What do space cowboys have to do with one of the greatest men ever to grace the game industry?
The history behind Gunpey takes some explaining. Gunpei Yokoi was an amazing designer at Nintendo who created products including Ultra Hand, Game & Watch, Game Boy, and Virtual Boy. Though extremely successful with his earlier hardware, the failure of the Virtual Boy caused Mr. Yokoi to leave the company. Gunpei continued hardware design at his own company, Koto, coming up with the WonderSwan, which was manufactured by Bandai. He also developed the concept for a new action puzzle game. Until now, the game had not been released outside of Japan due to its debut on the WonderSwan handheld game system. Sadly, the designer was killed in a car accident even before the WonderSwan was produced. His legacy lives on not only through his philosophies, which Nintendo still follows, but through the game bearing his name, Gunpey.
The original Gunpey for Wonderswan actually featured anamorphic cowboys in a western story setting. The DS version simply updates the concept, combining it with the style of Meteos, resulting in a unique, albeit bizarre, space cowboy theme. Q Entertainment handled the modern ports of the game, and it shows. While there really isn’t a story to speak of, the characters you’ll meet are some of the most flamboyant found in any game. Fans of Meteos will recognize the bright colors featured in the game, which have been turned up several notches. These fluorescent colors, in combinations not seen since they were popular in the 1980s, occasionally distract from the game field. Music also has a similar style to Meteos, with different actions affecting the beats, and the songs are catchy. Each world features its own backdrops and designs as well as genre of music.
Like most good action puzzle games, the gameplay is simple to learn, but challenging to master. The game field is made up of a grid five tiles wide. Each tile may contain one of four different lines, which connect the top or bottom corner on the left to the top or bottom corner on the right. By properly aligning the tiles, a complete connection from the left side of the field to the right is made, and those tiles disappear. New tiles appear at the bottom of the screen as the field is pushed up. If any tiles reach the top of the screen, the game is over. Lines may be completed in any manner, directly left to right, or in complicated backtracking or branching chains. Clearing lines is a pretty simple task, but connecting multiple sets of lines simultaneously or in combos takes some thought—thought which takes precious time.
In the original version, two tiles could be swapped at a time within a column, similar to Tetris Attack. This method of play is still present, but the DS version adds another control scheme borrowed from Meteos: the ability to drag tiles up and down a column. Though it is not necessary to use the stylus, control is quicker that way. A new “Break" mode makes the game a little easier to manage by moving tiles down after a line is completed. The number of tiles cleared within a line determines the score, and a completed line remains on the screen for a short amount of time to allow players to tack on extra pieces, clearing even more tiles and gaining an even higher score.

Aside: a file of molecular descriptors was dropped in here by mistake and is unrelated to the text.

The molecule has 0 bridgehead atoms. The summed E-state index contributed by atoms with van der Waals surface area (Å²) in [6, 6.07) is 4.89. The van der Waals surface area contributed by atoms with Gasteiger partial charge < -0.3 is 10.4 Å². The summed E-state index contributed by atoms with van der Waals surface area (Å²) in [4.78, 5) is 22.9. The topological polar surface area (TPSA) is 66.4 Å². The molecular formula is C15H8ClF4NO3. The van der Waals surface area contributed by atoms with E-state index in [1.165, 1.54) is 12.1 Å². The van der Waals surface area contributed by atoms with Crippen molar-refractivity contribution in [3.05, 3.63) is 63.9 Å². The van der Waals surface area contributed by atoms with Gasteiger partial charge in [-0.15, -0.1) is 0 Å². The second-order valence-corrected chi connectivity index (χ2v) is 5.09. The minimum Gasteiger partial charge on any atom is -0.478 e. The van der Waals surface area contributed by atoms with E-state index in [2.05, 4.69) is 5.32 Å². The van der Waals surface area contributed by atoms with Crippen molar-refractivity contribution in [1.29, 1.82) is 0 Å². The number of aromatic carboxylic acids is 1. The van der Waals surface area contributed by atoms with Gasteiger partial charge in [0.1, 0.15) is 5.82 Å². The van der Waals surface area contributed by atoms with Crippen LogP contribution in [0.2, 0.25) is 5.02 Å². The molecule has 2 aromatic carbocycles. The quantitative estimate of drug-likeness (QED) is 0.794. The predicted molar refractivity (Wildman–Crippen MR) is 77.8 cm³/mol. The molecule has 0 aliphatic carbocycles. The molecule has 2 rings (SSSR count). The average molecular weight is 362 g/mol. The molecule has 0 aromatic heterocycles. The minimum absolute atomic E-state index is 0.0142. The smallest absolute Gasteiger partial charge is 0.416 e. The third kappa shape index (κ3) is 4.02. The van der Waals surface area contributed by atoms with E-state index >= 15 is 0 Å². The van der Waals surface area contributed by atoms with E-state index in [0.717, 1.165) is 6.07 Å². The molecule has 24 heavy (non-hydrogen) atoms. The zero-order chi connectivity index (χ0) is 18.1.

Perhaps the most frustrating part of the game is its randomness. Too often, one column will get less tiles than the others, and players are forced to wait for a tile to appear while managing the rest of the columns lest they be met with doom. Due to small flaws such as this, Gunpey, while fun, is simply not a classic concept in league with games such as Tetris.
The game features several modes of play. Unfortunately, the story mode from the original is gone, so unique enemy attacks are no longer part of the game. However, other types of attacks, based on the number of tiles cleared at a time, still come into play during “Frontier" mode, which is similar to the original’s story mode. These attacks include scrambling the player’s tiles, blocking out rows from view (which is particularly dastardly), or disabling stylus input, forcing players to switch to D-pad and button control. Completion of Frontier mode unlocks new characters and stages.
Other modes include time attack, endless mode, and double screen mode. Double screen mode is the most interesting and challenging. Players must manage two Gunpey grids simultaneously, while switching back and forth with the shoulder buttons. Multiplayer is also included, and requires two game cards for play. A single player demo version can also be transferred from one DS to another.
One very cool addition to the game has nothing to do with the game itself. A music sequencer, called the Patternizer, is included with the game. Anybody who liked Electroplankton, but was disappointed that they could not save their beats, should check out Gunpey. The sequencer is a bit complicated for those who haven’t used one before, but it allows selection of notes, each using a different instrument. Instrument sets are unlocked when certain worlds are unlocked in the main game. Preset harmonies can also be combined with the user-created melodies. The Patternizer is quite nifty, and it is a shame that the music created within it cannot be used in-game.
The other extra mode is far more pointless. A small sprite character named G-Note walks around a Gunpey grid, performing various actions assigned by the player. More actions are unlocked through the main game.
Gunpey is a decent game with an intriguing history and very unique art direction. The included music sequencer is a surprising added bonus. Unfortunately, the inherent design of the game just isn’t up to the standard of many other games in the action puzzle genre. Despite its flaws, and certainly for puzzle fans, the game is sure to result in many hours of tile swapping fun. If you want a real preview of Gunpey DS, go ahead and give the Flash version a go.